Using ICT in environmental conservation is of course not something new, particularly in the scientific arena. Spreadsheets, databases and Geo Information Systems and the like have been used ever since they became available. However, with sustainability gaining so much more attention, particularly in recent years, and the technical developments that are enabling new business opportunities as well as enabling sustainability to raise to the next level, I was wondering what new and inspiring ideas were taking root in the area of environmental conservation. I was particularly interested in ways ICT may be used ‘on the frontline’ of conservation. So this blog post is by no means the result of extensive research but simply a reflection of my online search and a few inspiring things I came across.

My very first stop was actually what triggered my search. Ever since I went to Namibia for a holiday back in 2009 I have wanted to go back and preferably I was hoping to combine it with an ecovolunteering experience, helping out with conservation efforts that are really making a difference on the ground. My mother has told me many times that when I was a child she was convinced I would become a veterinarian or something because I had often come home with animals in need of help. I didn’t follow my mother’s advice in the end, but she wasn’t altogether that off base because the urge to help out animals is something that is still an instinctual reaction of mine. By the way, some of those animals I took home did survive, despite my lack of skills as a child, but I digress. There are many ecovolunteering possibilities out there, also in Namibia. At one point I came across something called FIT on one of the websites that offers ecolvolunteering opportunities at N/a’an ku sê (avid Animal Planet watchers may recognize this organisation).  FIT stands for Footprint Identification Technique (developed by Wildtrack) and is used to help monitor more elusive animals such as cheetah’s. Analyzing footprints of animals has been done since ancient times. What is different about this tool is that ancient tracking techniques meet modern technology. It uses algorithms that help determine information such as identity, sex and age of the animal without needing actual encounters with the animal beforehand.

I found another intriguing conservation effort using the benefits of ICT in Fujitsu’s Sustainability report of 2012. It outlines their involvement in a Japanese Crane Conservation programme in the Kushiro Wetland Area. Their technology is used to help enhance the conservation research. It uses multi-sensing units that enable remote monitoring of the cranes through the collection and analysis of video data in natural feeding grounds established by the Wild Bird Society of Japan.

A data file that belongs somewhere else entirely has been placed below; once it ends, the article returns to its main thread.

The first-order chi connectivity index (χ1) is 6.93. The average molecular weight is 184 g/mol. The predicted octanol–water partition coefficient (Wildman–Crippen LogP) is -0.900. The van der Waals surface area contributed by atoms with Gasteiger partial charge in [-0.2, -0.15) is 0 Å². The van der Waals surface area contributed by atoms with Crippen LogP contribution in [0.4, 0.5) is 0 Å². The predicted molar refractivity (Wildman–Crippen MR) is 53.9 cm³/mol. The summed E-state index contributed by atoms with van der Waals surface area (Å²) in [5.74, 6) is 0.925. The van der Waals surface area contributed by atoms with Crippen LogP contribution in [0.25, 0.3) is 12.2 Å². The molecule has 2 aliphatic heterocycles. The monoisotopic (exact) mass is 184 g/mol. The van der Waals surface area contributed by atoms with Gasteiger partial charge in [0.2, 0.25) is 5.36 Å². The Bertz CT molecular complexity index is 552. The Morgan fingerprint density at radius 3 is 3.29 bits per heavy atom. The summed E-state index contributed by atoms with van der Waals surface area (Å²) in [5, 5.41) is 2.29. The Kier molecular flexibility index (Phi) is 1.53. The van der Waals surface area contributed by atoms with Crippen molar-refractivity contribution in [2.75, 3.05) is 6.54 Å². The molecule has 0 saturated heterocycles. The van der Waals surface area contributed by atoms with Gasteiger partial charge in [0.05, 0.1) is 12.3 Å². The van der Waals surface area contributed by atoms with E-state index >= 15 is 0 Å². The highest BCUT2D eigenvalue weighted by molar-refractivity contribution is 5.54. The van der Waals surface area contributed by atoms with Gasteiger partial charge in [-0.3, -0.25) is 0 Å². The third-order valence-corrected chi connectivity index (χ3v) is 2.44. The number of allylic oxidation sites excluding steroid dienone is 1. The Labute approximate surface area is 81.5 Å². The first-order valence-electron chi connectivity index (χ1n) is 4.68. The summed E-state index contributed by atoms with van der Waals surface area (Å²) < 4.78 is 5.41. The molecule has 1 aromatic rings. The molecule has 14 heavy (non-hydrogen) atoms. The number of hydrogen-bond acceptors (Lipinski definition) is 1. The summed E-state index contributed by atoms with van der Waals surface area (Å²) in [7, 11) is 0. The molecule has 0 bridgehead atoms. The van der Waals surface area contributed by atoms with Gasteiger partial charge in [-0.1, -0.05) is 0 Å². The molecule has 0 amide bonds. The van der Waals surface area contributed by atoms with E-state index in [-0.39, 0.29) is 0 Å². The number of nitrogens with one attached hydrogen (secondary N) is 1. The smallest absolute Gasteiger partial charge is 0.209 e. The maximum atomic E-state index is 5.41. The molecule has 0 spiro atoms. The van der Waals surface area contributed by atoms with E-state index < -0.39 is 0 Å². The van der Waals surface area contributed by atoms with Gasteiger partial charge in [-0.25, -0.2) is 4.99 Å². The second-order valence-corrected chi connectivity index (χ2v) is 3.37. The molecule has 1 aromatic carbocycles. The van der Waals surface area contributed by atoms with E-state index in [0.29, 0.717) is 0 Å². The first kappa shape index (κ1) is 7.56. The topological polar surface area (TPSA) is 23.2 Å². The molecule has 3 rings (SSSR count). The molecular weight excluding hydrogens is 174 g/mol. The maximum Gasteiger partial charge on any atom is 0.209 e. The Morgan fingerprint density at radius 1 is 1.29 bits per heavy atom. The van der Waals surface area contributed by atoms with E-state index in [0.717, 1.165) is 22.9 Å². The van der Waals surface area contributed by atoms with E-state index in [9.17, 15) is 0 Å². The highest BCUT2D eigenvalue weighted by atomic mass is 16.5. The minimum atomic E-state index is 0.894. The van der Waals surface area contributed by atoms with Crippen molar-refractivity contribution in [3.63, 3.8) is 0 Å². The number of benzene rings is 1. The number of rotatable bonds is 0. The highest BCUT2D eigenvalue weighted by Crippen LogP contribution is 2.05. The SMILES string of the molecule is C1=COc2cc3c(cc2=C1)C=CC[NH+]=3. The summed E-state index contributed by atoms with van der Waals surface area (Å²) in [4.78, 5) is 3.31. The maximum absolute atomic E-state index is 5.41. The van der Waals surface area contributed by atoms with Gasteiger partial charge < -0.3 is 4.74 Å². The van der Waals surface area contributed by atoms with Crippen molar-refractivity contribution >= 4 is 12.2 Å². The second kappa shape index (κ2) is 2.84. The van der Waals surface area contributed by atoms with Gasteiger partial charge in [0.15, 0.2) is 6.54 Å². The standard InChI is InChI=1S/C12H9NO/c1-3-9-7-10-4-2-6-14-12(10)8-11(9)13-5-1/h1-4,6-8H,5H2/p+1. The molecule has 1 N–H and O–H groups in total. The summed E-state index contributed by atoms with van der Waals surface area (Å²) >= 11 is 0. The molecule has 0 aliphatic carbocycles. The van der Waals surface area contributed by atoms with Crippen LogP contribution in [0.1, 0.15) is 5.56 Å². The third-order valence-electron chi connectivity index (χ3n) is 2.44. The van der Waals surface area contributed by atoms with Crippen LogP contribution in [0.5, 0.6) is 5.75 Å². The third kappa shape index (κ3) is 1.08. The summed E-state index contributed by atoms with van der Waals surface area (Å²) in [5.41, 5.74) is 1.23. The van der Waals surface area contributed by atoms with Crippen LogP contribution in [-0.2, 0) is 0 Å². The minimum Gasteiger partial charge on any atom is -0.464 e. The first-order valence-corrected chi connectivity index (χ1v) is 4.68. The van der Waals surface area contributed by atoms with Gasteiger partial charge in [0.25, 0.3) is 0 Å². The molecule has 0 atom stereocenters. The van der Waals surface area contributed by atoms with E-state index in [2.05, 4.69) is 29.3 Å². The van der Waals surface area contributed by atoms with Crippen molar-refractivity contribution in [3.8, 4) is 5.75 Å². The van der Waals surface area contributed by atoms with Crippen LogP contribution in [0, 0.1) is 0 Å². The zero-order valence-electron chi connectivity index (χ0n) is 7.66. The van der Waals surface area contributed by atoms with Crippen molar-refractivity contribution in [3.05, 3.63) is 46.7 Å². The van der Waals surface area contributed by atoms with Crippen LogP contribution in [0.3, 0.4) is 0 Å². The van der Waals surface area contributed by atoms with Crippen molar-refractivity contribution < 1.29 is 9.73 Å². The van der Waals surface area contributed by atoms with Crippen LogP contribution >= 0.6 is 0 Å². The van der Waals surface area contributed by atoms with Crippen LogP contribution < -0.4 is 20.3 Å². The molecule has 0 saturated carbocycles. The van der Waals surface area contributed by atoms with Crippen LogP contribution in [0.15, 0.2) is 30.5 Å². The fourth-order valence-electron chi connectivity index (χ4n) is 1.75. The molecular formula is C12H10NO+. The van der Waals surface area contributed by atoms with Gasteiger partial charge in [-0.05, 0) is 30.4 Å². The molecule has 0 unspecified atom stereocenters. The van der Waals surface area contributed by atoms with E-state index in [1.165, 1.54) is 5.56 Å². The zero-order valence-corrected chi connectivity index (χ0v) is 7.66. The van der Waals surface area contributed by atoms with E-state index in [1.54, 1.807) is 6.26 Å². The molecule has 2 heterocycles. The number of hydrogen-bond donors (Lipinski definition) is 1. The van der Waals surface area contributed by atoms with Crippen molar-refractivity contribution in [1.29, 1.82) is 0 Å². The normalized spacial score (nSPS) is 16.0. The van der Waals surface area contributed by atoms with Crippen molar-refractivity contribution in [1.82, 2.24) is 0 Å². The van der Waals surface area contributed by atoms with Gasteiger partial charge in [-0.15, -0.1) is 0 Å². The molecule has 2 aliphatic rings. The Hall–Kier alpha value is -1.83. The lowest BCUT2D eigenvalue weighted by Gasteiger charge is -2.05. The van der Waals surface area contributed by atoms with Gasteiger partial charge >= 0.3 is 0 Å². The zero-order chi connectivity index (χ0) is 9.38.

Another development that caught my eye is a comprehensive technology driven approach to combat poaching. It was in the news quite prominently about 1,5 month ago. Poaching has been on the rise again dramatically and the poachers themselves have been using more technologically advanced methods using night vision goggles and even helicopters to kill animals such as rhino’s for their ivory. The WWF Google partnership (and others) are now setting up a system using drones, tags, GIS data and wireless communications to provide counterbalance the dramatic rise in poaching.  This partnership was also highlighted on Google’s Global Impact Awards where you can find multiple other initiatives using ICT for good.

Buried information

When the story about FIT triggered my search I must admit that, having realized the potential ICT brings for sustainability, I thought that logically examples of ICT in environmental conservation would be much more abundantly available. But after the above examples I found that most of it is buried a lot deeper and cannot be easily found with a random ‘surfing the web’ search. For instance, Microsoft did not come up initially and when searching their website mainly shows Corporate Responsibility related information focussing on operational business impact. Which of course is very good in itself, but it wasn’t until I used the specifically targeted search terms ‘Microsoft Environmental Conservation’ that I  found examples more along the line I was searching for, such as their involvement with Technology for Nature projects, but it was tucked away in their Microsoft Research site.

I am sure that there are many more examples of direct use of ICT for the benefits of environmental conservation, but it appears that they are not often spotlighted as such. Also, traditionally ICT infrastructure and platforms have been relatively expensive for conservation focussed organisations which has been an obstacle for investments. Now that mobile / big data solutions and other technologies are becoming cheaper and more readily available in the areas where conservation efforts take place most, the next 10 years or so may prove to be a break-through era. I would suggest to up the ante in PR and put it out there!